Words like “probably” and “not impressed” are clues that the author is going for understatement or litotes. The phrase “not okay” is common litotes in titles, like, “Justin Bieber is Spitting on His Fans, and That’s Not Okay.” Understatement is funny (of course it’s not okay that Justin Bieber is spitting on his fans), and that makes readers click.

3. Extravagant Language

Boring titles don’t get clicks. Look at this example:

What if this title was simply, “29 Things Children Have Said to Their Parents”? Not very interesting. The author added the word “creepy” and the phrase “make your skin crawl” to make the link more appealing. The title also features an odd number (see number 4). Just by looking at the picture, I can tell that the article doesn’t have much to it. The author simply read an AskReddit thread and took screenshots instead of producing any real content. Doesn’t matter. Got clicks.

4. Numbers

I use this tactic, too, so I’m not innocent of this. You just need to be aware that content writers use numbered lists to attract you. Look at these two examples:

The first one uses hyperbole, but both use numbers. Would you be as likely to read articles titled, “Faces Every Person Who Works with the Public Will Recognize,” or, “No-Bake Desserts that Want to Be Your Valentine”? Probably not. The numbers make the article more exciting.

“Wow, they came up with 31 reasons why ice cream is my spirit animal? I can only think of 12!”

The Allusionist podcast also mentioned that most writers prefer odd numbers over even numbers because they get more clicks. Why? No idea. People just visually prefer odd numbers (like 27 or 23, above).

5. Bait

This tactic counts on your curiosity. You won’t believe what happens next!

This one is hilarious. The link leads to an ad-ridden webpage with a slideshow that takes you through one slide after another, zooming in closer and closer on the mattress.

“Can you see it?”

“You don’t see it yet?”

Finally, it shows you where they photoshopped a man’s face under the bedframe, insinuating that the woman (who looks more like a college student in a dorm room) was cheating on her husband before he got home. “What the… REALLY?”

“Something Awesome Happened.” Click to find out!

Look at this one. This little tidbit of information will apparently “rock your world.” The author wouldn’t put the “one thing you never noticed” in the title or subtitle. That wouldn’t get as many clicks. They’re going to hide it to make you curious.

Be an aware reader. Know the tricks. It’s okay to click if you want to (personally, I have trouble resisting links with “Harry Potter” or “puppies” in the title), but make your click a conscious one. Don’t be a click zombie.

You can download The Allusionist podcast HERE and the Grammar Girl podcast HERE.

Announcement: Coupons and Packages Now Available!

Hello, everyone! I know I have been absent from the blog for a while. I have been hard at work building up my business and finding better ways to serve my customers. The past few months have been fun and challenging for me, and I have learned so much in the process.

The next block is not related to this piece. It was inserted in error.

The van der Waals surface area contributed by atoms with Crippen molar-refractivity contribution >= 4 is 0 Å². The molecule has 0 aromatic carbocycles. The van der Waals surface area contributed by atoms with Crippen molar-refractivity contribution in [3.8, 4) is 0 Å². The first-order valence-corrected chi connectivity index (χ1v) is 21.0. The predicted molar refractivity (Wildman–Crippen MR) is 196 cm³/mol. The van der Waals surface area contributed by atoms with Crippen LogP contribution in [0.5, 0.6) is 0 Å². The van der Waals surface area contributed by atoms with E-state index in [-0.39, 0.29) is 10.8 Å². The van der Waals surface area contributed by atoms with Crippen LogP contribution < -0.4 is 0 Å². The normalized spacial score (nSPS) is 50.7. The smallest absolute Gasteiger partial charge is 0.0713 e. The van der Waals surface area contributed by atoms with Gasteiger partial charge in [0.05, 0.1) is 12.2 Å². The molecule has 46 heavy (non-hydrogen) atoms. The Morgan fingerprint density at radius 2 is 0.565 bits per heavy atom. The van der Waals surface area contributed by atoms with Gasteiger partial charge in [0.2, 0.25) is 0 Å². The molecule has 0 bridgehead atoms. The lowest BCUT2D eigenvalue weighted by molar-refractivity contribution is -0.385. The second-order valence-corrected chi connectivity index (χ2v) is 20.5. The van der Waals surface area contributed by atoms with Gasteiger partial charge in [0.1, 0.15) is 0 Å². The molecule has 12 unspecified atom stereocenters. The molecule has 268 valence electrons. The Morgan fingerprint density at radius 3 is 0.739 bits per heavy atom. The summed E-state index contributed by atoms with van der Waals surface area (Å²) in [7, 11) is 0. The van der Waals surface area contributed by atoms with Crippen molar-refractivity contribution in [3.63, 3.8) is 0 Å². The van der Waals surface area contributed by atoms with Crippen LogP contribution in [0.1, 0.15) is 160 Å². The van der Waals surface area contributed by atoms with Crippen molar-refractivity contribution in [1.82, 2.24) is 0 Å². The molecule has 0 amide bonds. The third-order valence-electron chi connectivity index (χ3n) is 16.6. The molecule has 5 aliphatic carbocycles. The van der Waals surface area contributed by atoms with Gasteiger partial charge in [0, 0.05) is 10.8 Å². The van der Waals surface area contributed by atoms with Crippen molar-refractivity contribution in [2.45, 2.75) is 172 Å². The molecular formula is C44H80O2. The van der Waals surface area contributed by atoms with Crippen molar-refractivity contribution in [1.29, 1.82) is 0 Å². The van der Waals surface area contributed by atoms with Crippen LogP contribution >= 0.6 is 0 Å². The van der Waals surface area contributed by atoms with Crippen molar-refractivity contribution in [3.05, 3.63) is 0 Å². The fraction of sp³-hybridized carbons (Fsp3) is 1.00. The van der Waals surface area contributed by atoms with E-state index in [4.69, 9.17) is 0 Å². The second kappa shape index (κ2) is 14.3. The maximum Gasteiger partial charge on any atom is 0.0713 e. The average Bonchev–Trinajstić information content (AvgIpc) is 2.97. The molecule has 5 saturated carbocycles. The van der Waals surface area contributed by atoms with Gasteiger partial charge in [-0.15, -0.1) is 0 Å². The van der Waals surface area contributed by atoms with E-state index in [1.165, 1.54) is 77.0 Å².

Today is June 1, my “Relaunch Day”! I am pleased to announce that I now have coupons and packages available to better suit your needs. In the future, I will be adding more specials, including wedding proofreading packages, college student discounts, and special deals for my Facebook fans. Please stay tuned and spread the word!

Here are the specials I am introducing today:

I love meeting new people! I am offering 500 words of free editing work to any new customers. I’m confident once you try me out, you’ll be back for more. These 500 words can be applied to anything– letters, blog posts, articles, you name it! You can also apply the 500 words to a longer document, but you will be responsible for paying the difference. Let’s work together!

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Keep checking my new pages for Special Coupons and Package Deals. I will update those pages frequently with new opportunities!

Thank you for your support. I look forward to meeting and working with new people in the months to come.

In the News: American Dialects

Ten days ago, Josh Katz and Wilson Andrews published a dialect quiz on The New York Times website called “How Y’all, Youse, and You Guys Talk.” Since its publication, the quiz has circulated through social media and many of my Facebook friends have shared it. Part of its success is, no doubt, the commendable way The New York Times has adapted to current technology trends: at the end of the quiz, readers are encouraged to “share” their map with friends and family through social media.

However, the main reason why the quiz has been so popular is because it reveals a novelty trait about the good ol’ US of A: we are all so incredibly different, it’s amazing we all manage to coexist (I use that word liberally, of course). We span 3,794,101 square miles and six time zones. Until fairly recently, we were not audibly interconnected. The introduction of “talkies” (talking movies, as opposed to silent films) in the late 1920s—as well as the advancement of radio and, later, broadcast television—began to reveal to the masses just how differently we spoke from each other. Before mass audio communication, Americans communicated through written word: telegrams, newspapers, pamphlets, and letters. Different pockets of the population (New York factory workers, southern plantation owners, western settlers) developed their own speech patterns.

As I’ve mentioned before, Americans sound alike on paper (aside from informal grammar and local slang), but in person we sound like different nationalities. In fact, only 80% of Americans speak English at all.